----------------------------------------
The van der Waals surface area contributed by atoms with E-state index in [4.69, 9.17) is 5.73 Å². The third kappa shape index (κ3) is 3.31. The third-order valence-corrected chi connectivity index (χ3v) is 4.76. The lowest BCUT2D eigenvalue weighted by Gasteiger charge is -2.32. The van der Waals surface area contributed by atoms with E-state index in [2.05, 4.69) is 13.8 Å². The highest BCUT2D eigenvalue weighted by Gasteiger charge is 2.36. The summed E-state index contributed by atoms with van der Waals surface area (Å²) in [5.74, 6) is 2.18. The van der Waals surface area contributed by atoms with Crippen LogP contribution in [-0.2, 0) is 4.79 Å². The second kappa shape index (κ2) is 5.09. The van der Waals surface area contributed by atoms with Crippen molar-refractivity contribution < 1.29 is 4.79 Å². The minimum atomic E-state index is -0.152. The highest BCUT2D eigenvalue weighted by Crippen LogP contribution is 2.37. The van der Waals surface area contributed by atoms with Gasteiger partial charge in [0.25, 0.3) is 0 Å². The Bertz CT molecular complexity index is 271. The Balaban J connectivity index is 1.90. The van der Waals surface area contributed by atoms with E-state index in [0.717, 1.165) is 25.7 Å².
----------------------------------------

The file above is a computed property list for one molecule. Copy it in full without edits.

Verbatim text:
The van der Waals surface area contributed by atoms with E-state index in [4.69, 9.17) is 5.73 Å². The third kappa shape index (κ3) is 3.31. The third-order valence-corrected chi connectivity index (χ3v) is 4.76. The lowest BCUT2D eigenvalue weighted by Gasteiger charge is -2.32. The van der Waals surface area contributed by atoms with E-state index in [2.05, 4.69) is 13.8 Å². The highest BCUT2D eigenvalue weighted by Gasteiger charge is 2.36. The summed E-state index contributed by atoms with van der Waals surface area (Å²) in [5.74, 6) is 2.18. The van der Waals surface area contributed by atoms with Crippen LogP contribution in [-0.2, 0) is 4.79 Å². The second kappa shape index (κ2) is 5.09. The van der Waals surface area contributed by atoms with Crippen molar-refractivity contribution < 1.29 is 4.79 Å². The minimum atomic E-state index is -0.152. The highest BCUT2D eigenvalue weighted by Crippen LogP contribution is 2.37. The van der Waals surface area contributed by atoms with Gasteiger partial charge in [0.25, 0.3) is 0 Å². The Bertz CT molecular complexity index is 271. The Balaban J connectivity index is 1.90. The van der Waals surface area contributed by atoms with E-state index in [0.717, 1.165) is 25.7 Å².